Yesterday’s post was about the failure of the Scott Expedition, which came about through a combination of bad judgement and bad luck. Failure isn’t always caused by those factors, though. Sometimes it’s just due to an unwillingness to persevere and/or adapt. Take the Vikings who went to Greenland. Their homeland had a harsh climate, but Greenland’s was harsher, and after about four centuries, they gave up on it. They made reference to seeing native-built snow houses but considered them, and other ways the native Greenlanders had of surviving the elements, inferior to their own. If they’d embraced such ideas, they might have established successful colonies.
Most kids like to build, and re-creating an historic structure like an igloo encourages an interest in bygone eras. Modern scientists working in Antarctica don’t live in igloos (neither did the natives of Greenland – they just used them for fishing & hunting trips), but they are taught how to build these still-useful protective shelters, and kids can too. Instructions for making real ones can be found at: http://www.hometrainingtools.com/physics-build-an-igloo-with-kids/a/1748/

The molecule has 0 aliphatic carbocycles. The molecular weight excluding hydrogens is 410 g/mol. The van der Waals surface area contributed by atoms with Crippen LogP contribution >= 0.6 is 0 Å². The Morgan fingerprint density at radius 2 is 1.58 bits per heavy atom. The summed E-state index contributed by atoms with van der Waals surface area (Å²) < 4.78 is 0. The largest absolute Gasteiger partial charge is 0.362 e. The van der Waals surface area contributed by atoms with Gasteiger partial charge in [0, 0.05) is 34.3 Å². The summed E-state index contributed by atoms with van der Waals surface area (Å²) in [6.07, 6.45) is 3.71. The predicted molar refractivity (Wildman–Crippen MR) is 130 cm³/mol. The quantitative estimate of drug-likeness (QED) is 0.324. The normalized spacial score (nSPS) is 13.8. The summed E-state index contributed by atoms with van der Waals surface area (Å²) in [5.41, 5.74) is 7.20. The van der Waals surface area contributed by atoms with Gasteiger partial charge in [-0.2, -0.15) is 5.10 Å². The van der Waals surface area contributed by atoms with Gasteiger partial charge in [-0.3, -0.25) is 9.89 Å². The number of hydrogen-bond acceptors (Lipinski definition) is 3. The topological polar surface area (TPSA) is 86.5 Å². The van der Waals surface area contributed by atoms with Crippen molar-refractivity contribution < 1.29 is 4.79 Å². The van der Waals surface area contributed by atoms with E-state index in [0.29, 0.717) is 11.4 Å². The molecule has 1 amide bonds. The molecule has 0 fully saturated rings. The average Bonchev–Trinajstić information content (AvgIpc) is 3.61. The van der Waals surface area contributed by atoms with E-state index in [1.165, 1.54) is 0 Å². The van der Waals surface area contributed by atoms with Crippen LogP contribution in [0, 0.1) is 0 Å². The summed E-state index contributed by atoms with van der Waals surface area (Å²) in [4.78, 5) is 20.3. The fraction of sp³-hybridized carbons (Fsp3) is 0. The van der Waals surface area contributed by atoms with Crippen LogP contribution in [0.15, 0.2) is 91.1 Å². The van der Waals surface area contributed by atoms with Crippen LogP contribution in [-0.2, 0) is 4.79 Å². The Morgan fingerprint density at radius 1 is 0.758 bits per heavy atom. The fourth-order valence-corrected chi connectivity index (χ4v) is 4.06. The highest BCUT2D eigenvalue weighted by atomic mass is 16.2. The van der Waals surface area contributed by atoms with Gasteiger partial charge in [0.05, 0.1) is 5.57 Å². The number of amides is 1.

but kids without access to sufficient snow can make indoor igloos using – 4 litre milk jugs! The one pictured above was built by kids attending an out-of-school-care programme. As you can see, they used an awful lot of milk jugs, so if you want to try it – start collecting!